Well you’ve all seen the Putin op-ed in the NY Times so I’m not going to spend too much time on it other than to say it is another indicator of the lack of respect the President of the United States has internationally. I can’t imagine Putin trying this with any other president. This is just “in your face” stuff from the Russian president. On the other side of that, I can’t imagine an op-ed like that ever being given the okay in Pravda or any like publication.
But it is another among many indicators of how outclassed and how outplayed the administration has been in this foreign policy mess of their own making.
That said, it’s time to look at the status and likely progress on the quest to bring Syria’s chemical weapons under international control.
Secretary of State John Kerry headed late Wednesday to Geneva with a team of arms control experts for intensive talks with his Russian counterpart, Sergey V. Lavrov, to try to reach an agreement on how to secure and ultimately destroy Syria’s chemical weapons.
Mr. Lavrov, the Russian foreign minister, was taking his own arms control experts to the negotiations, holding out the possibility that there would be depth and detail to the talks. But sharp divisions remained between the two powers less than 24 hours after President Obama said he would hold off on an American military strike on Syria and gave a qualified endorsement to a Russian proposal for international monitors to take over the country’s chemical arsenal.
“Sharp divisions” is diplo-speak for “we’re miles and miles and miles apart – don’t expect any agreement anytime soon.”
Or as we said the other day, “Syria has all the time in the world to do whatever it wishes to do.”
American officials said the Syria debate would now unfold largely in Geneva, where the United States wants the talks to focus not only on Syria’s chemical weapons but also on securing munitions like bombs or warheads that are designed for chemical attacks. The officials acknowledged that securing the delivery systems for attacks goes far beyond what Mr. Lavrov has offered or is likely to agree to in Geneva this week.
Adding to the complexity of the diplomatic task is the reality that even if a deal is reached, it would take a year or more to destroy Syria’s chemical stores. One estimate by Pentagon officials determined that Mr. Assad has 1,400 tons of sarin, VX and mustard agents, and that it would take at least 200 to 300 days to take control of the weapons and, short of destruction, to make them unusable.
A lot can be hidden in “200 to 300″ days, can’t they. And, talks can easily stall, be delayed, be postponed, be suspended, etc., all while Russia plays hardball to our T-ball.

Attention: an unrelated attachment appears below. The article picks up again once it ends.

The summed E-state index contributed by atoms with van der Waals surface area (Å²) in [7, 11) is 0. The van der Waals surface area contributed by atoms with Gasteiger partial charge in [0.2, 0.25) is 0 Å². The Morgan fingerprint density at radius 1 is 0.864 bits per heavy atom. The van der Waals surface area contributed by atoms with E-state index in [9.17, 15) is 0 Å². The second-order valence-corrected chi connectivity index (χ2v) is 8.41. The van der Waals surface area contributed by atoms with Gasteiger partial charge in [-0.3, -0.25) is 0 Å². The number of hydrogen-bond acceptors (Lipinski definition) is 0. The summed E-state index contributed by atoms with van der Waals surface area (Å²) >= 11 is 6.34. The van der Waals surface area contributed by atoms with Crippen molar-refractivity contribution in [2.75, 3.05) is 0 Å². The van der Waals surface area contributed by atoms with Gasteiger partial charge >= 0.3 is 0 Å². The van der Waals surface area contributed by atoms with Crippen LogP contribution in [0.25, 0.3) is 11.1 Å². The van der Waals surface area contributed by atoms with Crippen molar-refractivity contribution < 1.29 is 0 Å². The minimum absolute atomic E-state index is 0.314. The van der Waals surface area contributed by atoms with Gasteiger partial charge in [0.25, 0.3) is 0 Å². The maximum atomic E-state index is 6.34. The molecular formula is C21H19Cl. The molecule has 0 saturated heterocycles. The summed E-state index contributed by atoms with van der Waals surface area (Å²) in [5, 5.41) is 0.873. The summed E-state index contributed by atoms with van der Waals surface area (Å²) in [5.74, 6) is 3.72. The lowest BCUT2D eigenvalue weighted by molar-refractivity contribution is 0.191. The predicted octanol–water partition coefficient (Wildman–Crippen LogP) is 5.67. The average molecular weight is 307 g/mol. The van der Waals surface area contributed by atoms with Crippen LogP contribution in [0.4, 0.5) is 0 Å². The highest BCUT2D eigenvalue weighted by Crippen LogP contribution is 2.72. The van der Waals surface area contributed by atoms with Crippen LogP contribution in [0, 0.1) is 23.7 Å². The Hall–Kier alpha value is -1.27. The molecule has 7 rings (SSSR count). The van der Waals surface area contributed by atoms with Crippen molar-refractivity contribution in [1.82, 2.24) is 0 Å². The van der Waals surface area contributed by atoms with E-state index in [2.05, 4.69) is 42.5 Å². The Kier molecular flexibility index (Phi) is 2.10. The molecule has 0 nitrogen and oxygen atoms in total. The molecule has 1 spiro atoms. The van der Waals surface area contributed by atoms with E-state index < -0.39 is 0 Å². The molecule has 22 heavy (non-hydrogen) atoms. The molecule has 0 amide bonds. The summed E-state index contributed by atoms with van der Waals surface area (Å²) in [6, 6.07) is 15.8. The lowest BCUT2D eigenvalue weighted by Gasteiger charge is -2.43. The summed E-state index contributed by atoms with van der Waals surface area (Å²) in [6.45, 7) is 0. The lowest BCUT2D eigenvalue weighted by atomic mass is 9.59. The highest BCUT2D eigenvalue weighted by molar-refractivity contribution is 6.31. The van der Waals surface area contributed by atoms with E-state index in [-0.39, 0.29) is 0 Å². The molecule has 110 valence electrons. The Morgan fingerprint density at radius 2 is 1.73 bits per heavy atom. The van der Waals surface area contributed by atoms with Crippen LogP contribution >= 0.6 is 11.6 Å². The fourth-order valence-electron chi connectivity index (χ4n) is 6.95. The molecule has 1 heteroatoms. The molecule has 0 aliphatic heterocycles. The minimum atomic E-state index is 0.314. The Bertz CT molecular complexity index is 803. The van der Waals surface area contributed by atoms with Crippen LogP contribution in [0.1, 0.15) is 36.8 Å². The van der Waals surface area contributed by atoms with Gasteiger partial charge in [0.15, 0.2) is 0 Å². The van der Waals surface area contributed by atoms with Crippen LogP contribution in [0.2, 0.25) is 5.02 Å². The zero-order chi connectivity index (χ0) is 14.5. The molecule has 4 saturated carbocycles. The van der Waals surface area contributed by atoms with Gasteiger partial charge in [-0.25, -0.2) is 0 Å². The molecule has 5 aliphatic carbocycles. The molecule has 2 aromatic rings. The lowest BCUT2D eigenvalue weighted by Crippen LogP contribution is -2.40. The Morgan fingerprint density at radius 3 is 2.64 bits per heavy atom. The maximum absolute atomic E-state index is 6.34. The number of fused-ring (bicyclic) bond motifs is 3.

With Putin’s op-ed and Russia leading on the Syria debacle, while the administration plays defense, you’re seeing a leadership shift right before your eyes. Barack Obama has all but ceded the superpower role the US has enjoyed … he’s squandered it with is inept handling of foreign affairs, his abject lack of leadership and his inability to attract any support for his policies.
I’m pining for Jimmy Carter for heaven sake.
You have to wonder how far we’ve slipped when the financial wreck that is Greece is assured that its situation isn’t so unique – look at the US. And the example is made by none other than America’s best friend – Vladimir Putin:
Russian Prime Minister Vladimir Putin played down Greece’s economic woes on Tuesday, telling his visiting Greek counterpart that the United States were no better than Greece in handling its debt and fiscal deficit.
“As we all know, the global economic crisis started neither in Greece, nor in Russia, nor in Europe,” Mr. Putin told a news conference after talks with George Papandreou. “It came to us from across the ocean,” he said in a clear reference to the United States.
“There (in the U.S.) we can see similar problems – massive external debt, budget deficit,” Mr. Putin added, suggesting Russia and Greece should concentrate on the “real economy” to weather the economic crisis.
It’s not clear what the “real economy” means. However it is clear that for Greece and the US, what they are doing isn’t sustainable and at some point the “real economy” or at least the laws of economics are not going to be denied – for both countries.